Children and teens begin by entering their name and selecting a grade or age range. To solve a ready-made puzzle, they choose a topic from the drop-down menu and click Play. They then type the answers to the clues directly onto the puzzle squares. The Check Puzzle function highlights the correct answers in green and shades incorrect answers in red. For hints, children and teens can click Tips & Hints in the bottom left corner to find more information about the topic and oftentimes links to other websites.

To create a puzzle, children and teens select the Create Your Own tab. After titling the puzzle, they begin entering their puzzle words - as few as 3 and as many as 30. Next, they are asked to provide clues for each word. From there, the finished puzzle may be solved online or printed. 

Cube Creator

Summarizing information is an important post-reading and prewriting activity that helps pupils synthesize what they have learned. The interactive Cube Creator offers four options:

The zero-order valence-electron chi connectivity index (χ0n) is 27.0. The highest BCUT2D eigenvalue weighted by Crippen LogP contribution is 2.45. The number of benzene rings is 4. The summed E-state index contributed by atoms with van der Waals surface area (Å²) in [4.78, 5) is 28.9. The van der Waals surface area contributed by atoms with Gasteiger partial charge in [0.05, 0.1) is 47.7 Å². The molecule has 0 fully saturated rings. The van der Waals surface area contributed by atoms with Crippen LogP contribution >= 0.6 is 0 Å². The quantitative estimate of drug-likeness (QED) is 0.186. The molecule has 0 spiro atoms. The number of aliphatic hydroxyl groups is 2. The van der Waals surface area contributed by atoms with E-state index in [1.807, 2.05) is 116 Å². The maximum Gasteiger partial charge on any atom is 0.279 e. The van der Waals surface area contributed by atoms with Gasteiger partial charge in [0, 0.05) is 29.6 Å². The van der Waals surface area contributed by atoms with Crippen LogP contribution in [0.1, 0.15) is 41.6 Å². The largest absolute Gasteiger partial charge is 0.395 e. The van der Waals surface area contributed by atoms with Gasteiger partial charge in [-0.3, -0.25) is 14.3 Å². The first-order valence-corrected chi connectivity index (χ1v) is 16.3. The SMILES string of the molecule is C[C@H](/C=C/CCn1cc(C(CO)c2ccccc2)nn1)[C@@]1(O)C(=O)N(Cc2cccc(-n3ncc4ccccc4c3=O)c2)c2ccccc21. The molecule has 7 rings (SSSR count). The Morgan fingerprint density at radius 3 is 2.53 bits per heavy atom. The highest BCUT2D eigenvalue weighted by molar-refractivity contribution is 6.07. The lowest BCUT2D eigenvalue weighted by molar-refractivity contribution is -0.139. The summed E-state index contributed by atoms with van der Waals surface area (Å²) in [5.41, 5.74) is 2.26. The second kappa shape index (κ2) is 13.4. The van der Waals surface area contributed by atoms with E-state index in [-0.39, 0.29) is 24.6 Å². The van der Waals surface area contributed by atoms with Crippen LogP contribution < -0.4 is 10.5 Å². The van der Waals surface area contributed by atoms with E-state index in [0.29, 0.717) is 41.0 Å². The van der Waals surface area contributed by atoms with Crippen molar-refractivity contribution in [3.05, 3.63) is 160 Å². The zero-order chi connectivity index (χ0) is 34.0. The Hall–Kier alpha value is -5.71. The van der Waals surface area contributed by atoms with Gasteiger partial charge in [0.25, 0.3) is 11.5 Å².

Bio Cube: This option allows pupils to develop an outline of a person whose biography or autobiography they have just read; it can also be used before pupils write their own autobiography. Specific prompts ask pupils to describe a person's significance, background, and personality.

Mystery Cube: Use this option to help pupils sort out the clues in their favourite mysteries or develop outlines for their own stories. Among its multiple applications, the Mystery Cube helps pupils identify mystery elements, practice using vocabulary from this popular genre, and sort and summarize information. Specific prompts ask pupils to describe the setting, clues, crime or mystery, victim, detective, and solution.

Story Cube: In this cube option, pupils can summarize the key elements in a story, including character, setting, conflict, resolution, and theme. Pupils can even identify their favourite part of the story. This can be used as an alternative to the Story Map interactive.